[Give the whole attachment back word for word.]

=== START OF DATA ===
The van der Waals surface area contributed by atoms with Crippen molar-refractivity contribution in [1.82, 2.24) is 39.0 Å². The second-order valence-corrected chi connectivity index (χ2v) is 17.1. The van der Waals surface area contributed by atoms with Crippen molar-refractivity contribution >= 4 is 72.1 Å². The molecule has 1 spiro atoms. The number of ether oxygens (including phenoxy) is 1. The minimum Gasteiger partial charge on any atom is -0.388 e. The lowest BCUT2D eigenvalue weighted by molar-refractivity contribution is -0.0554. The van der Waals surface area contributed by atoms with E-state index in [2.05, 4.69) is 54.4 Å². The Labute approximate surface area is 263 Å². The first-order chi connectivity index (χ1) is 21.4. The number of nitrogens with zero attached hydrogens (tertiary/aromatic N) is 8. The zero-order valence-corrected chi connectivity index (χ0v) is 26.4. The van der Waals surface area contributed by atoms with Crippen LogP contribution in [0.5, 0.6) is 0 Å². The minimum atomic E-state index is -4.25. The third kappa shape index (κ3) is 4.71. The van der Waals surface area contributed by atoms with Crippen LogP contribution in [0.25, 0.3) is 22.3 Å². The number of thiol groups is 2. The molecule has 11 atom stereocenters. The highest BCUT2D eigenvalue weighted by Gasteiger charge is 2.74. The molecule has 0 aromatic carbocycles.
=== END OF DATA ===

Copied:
The van der Waals surface area contributed by atoms with Crippen molar-refractivity contribution in [1.82, 2.24) is 39.0 Å². The second-order valence-corrected chi connectivity index (χ2v) is 17.1. The van der Waals surface area contributed by atoms with Crippen molar-refractivity contribution >= 4 is 72.1 Å². The molecule has 1 spiro atoms. The number of ether oxygens (including phenoxy) is 1. The minimum Gasteiger partial charge on any atom is -0.388 e. The lowest BCUT2D eigenvalue weighted by molar-refractivity contribution is -0.0554. The van der Waals surface area contributed by atoms with E-state index in [2.05, 4.69) is 54.4 Å². The Labute approximate surface area is 263 Å². The first-order chi connectivity index (χ1) is 21.4. The number of nitrogens with zero attached hydrogens (tertiary/aromatic N) is 8. The zero-order valence-corrected chi connectivity index (χ0v) is 26.4. The van der Waals surface area contributed by atoms with Crippen LogP contribution in [0.5, 0.6) is 0 Å². The minimum atomic E-state index is -4.25. The third kappa shape index (κ3) is 4.71. The van der Waals surface area contributed by atoms with Crippen LogP contribution in [0.25, 0.3) is 22.3 Å². The number of thiol groups is 2. The molecule has 11 atom stereocenters. The highest BCUT2D eigenvalue weighted by Gasteiger charge is 2.74. The molecule has 0 aromatic carbocycles.